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Offline catherder  
#1 Posted : Wednesday, April 13, 2011 2:45:47 PM(UTC)
Joined: 3/9/2011(UTC)
Posts: 59
Location: in the mountains of Oregon

Yahweh’s Kavod

The fall of Jerusalem shattered the national and territorial basis of Israel’s culture and religion. The Babylonians had burned the temple to the ground, they carried away most of the people to exile, to life in exile in Babylon, leaving behind mostly members of the lower classes to eke out a living as best they could. And it was the completion of the tragedy that had begun centuries earlier, and it was interpreted as a fulfillment of the covenant curses. It was the end of the Davidic monarchy, although the son of Jeholakim was alive and living in Babylon, kind of holding out hope that the line hadn’t actually been killed out, hadn’t been completely wiped out. But the institution seemed to have come to an end for now. It was the end of the temple, the end of the priesthood, the end of Israel as a nation; as an autonomous nation, the Israelites were confronted with a great test. One could see in these events a signal that Yahweh had abandoned Israel to, or had been defeated by the god of the Babylonians, and Marduk would replace Yahweh, as the Israelites assimilated themselves into their new home. And certainly there were Israelites who went that route, but others who were firmly rooted in exclusive Yahwism did not. Yahweh hadn’t been defeated, the nations’s calamities were not disproof of Yahweh’s power and covenant, they were proof of it. Yahweh’s desire for morality as expressed in the ancient covenant, the prophets had spoken truly when they had said that destruction would follow, if the people didn’t turn from their moral and religious violations of Yahweh’s law. The defeat and the exile had the potential to convince Israelites of the need to show absolute and undivided devotion to Yahweh and his commandments.

Ezekiel, a prophet who was a priest, he was deported in the first deportation. There was deportation of exiles in 597. Ezekiel was in exile in Babylon during the final destruction and the fall of Jerusalem in 587. After 587, Ezekiel had a remarkable vision, among many. There’s a stormy wind and a huge cloud, and a flashing fire, Yahweh is riding on a kind of throne chariot. Yahweh’s enthroned above four magnificent creatures. Each of these has a human body and then four faces: the face of a human, the face of a lion, the face of an ox, and the face of an eagle. There are four huge wheels under this throned-chariot, and they are said to gleam like beryl beneath a vast and awe-inspiring expanse or dome, which gleams like crystal. Above that is the semblance of a throne that is like sapphire, and on the throne was the semblance of a human form that’s gleaming like amber, and its fire encased in a frame, which is radiant all about. This fire that’s encased, is in a cloud that contains or hides the fire that is Yahweh’s presence. So this kavod, describing the presence of Yahweh among his people, Yahweh is concealed and revealed only in his kavod. In a vision, an angel transports Ezekiel to Jerusalem and into the temple courts, and there he sees a very vivid description of the shocking abominations. As he watches the slaughter and the destruction that’s going on there, Ezekiel sees the kavod, that is the presence of Yahweh, arise from the Temple and move to the east. The traditions of gods abandoning their cities in anger, leaving them to destruction by another god. The primary difference here is that Yahweh, rather than another god, is Yahweh himself also bringing the destruction. Yahweh doesn’t retire to heaven, nor abandons his people. Yahweh doesn’t remain behind with those left in Judah, but Yahweh moves into exile; those left behind are guilty. Yahweh does not stay with them; Yahweh moves east with the righteous exiles. The kavod went eastward with the exiles, so the kavod will return with the reestablishment of Israel in her home. The kavod returning from the east and back to the temple, Yahweh is not liked to a particular place, but to a particular people; Yahweh was with his people, even when they are in exile.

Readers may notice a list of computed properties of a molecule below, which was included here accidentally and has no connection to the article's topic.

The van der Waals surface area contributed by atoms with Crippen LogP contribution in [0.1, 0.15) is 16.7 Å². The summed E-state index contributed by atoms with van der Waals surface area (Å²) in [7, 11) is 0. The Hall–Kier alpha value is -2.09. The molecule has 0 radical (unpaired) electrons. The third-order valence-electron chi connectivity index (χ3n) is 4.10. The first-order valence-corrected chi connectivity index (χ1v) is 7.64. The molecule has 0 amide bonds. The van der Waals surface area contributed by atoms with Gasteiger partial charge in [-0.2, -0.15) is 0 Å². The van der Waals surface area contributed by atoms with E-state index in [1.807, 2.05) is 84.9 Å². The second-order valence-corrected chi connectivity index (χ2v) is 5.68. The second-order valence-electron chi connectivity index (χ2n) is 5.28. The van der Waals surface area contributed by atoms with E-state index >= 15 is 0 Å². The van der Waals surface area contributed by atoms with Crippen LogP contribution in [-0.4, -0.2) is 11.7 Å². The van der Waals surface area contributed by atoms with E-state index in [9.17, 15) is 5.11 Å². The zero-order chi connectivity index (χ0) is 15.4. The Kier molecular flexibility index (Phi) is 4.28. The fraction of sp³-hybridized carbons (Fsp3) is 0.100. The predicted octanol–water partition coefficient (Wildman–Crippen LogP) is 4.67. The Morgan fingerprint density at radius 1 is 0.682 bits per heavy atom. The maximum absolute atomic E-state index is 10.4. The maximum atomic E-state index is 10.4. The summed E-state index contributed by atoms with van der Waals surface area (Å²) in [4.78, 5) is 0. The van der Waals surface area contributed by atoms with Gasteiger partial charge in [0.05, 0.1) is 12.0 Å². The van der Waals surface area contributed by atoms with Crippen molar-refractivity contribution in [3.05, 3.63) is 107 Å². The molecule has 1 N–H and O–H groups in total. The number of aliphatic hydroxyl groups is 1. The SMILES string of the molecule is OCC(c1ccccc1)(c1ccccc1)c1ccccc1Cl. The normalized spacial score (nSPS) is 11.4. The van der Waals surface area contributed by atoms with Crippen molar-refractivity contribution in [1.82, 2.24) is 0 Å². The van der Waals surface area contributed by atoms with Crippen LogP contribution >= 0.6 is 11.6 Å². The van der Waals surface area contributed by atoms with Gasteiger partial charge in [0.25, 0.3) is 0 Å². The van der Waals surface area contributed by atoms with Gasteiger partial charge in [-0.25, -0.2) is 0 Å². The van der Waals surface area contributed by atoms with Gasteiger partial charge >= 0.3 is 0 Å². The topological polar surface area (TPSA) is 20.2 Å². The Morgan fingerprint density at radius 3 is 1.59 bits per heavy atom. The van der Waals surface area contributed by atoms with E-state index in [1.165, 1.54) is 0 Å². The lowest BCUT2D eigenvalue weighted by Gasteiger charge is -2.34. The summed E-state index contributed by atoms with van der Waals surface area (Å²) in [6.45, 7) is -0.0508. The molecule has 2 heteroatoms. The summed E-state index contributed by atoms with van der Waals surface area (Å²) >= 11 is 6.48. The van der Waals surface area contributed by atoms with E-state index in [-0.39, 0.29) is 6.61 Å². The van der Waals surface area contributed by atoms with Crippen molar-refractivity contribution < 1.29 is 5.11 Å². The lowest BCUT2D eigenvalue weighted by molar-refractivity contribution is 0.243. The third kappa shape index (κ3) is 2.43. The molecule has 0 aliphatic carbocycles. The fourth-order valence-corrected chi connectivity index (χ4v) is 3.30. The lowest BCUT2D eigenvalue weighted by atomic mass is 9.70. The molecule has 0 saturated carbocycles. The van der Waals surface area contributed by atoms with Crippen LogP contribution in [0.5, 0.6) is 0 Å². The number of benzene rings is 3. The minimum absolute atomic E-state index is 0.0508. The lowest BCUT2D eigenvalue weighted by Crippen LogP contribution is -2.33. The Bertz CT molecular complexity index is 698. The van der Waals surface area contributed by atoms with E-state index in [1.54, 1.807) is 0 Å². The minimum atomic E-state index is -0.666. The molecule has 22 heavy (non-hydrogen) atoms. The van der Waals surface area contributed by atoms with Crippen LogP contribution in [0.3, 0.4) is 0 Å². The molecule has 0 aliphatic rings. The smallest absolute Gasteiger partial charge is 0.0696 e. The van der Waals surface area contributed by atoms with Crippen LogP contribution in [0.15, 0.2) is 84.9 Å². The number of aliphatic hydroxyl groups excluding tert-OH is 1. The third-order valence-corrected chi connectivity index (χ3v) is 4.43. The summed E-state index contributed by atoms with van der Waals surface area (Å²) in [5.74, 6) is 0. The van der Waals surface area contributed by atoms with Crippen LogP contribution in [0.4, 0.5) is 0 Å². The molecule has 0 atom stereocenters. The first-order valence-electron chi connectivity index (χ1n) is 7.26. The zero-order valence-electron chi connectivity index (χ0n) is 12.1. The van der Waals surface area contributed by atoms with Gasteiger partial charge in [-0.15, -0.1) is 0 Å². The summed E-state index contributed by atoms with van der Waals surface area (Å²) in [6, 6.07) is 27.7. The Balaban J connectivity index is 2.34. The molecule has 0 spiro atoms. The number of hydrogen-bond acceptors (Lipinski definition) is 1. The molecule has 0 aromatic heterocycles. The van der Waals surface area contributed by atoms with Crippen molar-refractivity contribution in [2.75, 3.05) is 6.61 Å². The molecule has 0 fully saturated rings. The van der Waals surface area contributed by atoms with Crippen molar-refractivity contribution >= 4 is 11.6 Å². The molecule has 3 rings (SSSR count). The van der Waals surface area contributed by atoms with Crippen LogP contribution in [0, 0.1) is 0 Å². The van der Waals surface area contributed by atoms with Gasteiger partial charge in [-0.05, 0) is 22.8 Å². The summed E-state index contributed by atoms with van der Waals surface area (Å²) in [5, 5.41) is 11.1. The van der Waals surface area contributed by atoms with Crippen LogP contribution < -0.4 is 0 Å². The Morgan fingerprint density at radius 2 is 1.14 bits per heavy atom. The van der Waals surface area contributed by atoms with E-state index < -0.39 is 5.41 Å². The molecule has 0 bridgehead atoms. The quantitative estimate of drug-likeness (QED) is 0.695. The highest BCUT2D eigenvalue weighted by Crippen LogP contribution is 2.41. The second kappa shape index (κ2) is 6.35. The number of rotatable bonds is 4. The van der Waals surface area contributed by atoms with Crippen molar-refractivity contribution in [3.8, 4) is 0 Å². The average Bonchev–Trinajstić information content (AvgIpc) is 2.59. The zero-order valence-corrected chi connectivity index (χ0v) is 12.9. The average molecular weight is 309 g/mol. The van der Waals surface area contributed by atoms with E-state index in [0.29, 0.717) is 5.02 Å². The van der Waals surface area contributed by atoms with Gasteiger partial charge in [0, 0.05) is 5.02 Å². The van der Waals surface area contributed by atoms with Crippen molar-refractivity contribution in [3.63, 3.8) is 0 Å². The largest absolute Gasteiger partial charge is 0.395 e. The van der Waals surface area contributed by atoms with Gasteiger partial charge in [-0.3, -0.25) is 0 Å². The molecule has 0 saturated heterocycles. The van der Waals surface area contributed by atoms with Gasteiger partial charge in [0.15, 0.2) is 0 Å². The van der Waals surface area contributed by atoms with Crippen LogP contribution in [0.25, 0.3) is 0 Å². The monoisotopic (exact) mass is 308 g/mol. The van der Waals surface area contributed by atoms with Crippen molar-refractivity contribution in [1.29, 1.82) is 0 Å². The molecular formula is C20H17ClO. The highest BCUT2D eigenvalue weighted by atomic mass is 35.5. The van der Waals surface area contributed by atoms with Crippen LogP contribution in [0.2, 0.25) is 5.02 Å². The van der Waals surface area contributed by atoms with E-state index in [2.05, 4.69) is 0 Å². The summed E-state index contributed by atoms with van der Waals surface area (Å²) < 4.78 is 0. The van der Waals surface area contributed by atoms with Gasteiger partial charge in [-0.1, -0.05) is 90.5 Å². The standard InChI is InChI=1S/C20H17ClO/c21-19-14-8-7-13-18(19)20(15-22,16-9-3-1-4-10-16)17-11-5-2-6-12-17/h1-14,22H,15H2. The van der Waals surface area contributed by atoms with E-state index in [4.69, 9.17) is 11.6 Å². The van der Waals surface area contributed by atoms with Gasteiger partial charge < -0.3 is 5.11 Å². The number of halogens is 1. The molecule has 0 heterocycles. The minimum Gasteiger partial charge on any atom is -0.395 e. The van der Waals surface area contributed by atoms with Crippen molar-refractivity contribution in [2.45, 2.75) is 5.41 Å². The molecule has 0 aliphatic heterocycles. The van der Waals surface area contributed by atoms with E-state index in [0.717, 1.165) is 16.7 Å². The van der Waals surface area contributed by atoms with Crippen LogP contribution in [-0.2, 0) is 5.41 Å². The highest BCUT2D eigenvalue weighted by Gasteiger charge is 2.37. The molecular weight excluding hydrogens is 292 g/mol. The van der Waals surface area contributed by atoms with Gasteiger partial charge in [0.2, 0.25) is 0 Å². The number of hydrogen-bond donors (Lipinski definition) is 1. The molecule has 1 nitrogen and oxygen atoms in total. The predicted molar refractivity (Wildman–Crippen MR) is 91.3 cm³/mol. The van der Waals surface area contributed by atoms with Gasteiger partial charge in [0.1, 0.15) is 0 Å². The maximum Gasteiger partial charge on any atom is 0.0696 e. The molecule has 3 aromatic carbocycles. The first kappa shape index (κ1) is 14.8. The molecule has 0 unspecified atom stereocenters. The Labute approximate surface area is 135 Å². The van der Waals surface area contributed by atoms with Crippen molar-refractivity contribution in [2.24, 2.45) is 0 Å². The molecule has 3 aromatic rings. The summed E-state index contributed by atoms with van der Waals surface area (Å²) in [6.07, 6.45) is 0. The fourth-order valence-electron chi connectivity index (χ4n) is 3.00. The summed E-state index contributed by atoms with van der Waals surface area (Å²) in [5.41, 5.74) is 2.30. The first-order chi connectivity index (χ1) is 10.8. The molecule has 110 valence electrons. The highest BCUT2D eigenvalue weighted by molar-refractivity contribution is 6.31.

Yahweh would not have forsaken Yeshua, no way, no how?
For this purpose was I spared, is what that verse should say.
Offline FredSnell  
#2 Posted : Thursday, April 14, 2011 2:26:14 AM(UTC)
Joined: 1/29/2011(UTC)
Posts: 874
Location: Houston, Texas

Thanks: 14 times
Was thanked: 3 time(s) in 3 post(s)
Hey catherder, are you in a cave in the Oregon mountains?
Offline Richard  
#3 Posted : Thursday, April 14, 2011 4:34:57 AM(UTC)
Joined: 1/19/2010(UTC)
Posts: 695
United States

Thanks: 4 times
Was thanked: 8 time(s) in 7 post(s)
Wherever it is that he's herding his cats, he has never heard of the concept of short, readable paragraphs. I think he's a spammer and is just using these forums to pull in readers to his own site.
Offline catherder  
#4 Posted : Thursday, April 14, 2011 8:41:13 AM(UTC)
Joined: 3/9/2011(UTC)
Posts: 59
Location: in the mountains of Oregon

Just trying to learn, it's a crazy way to learn, but it is school of hard knots, thanks for your insights.
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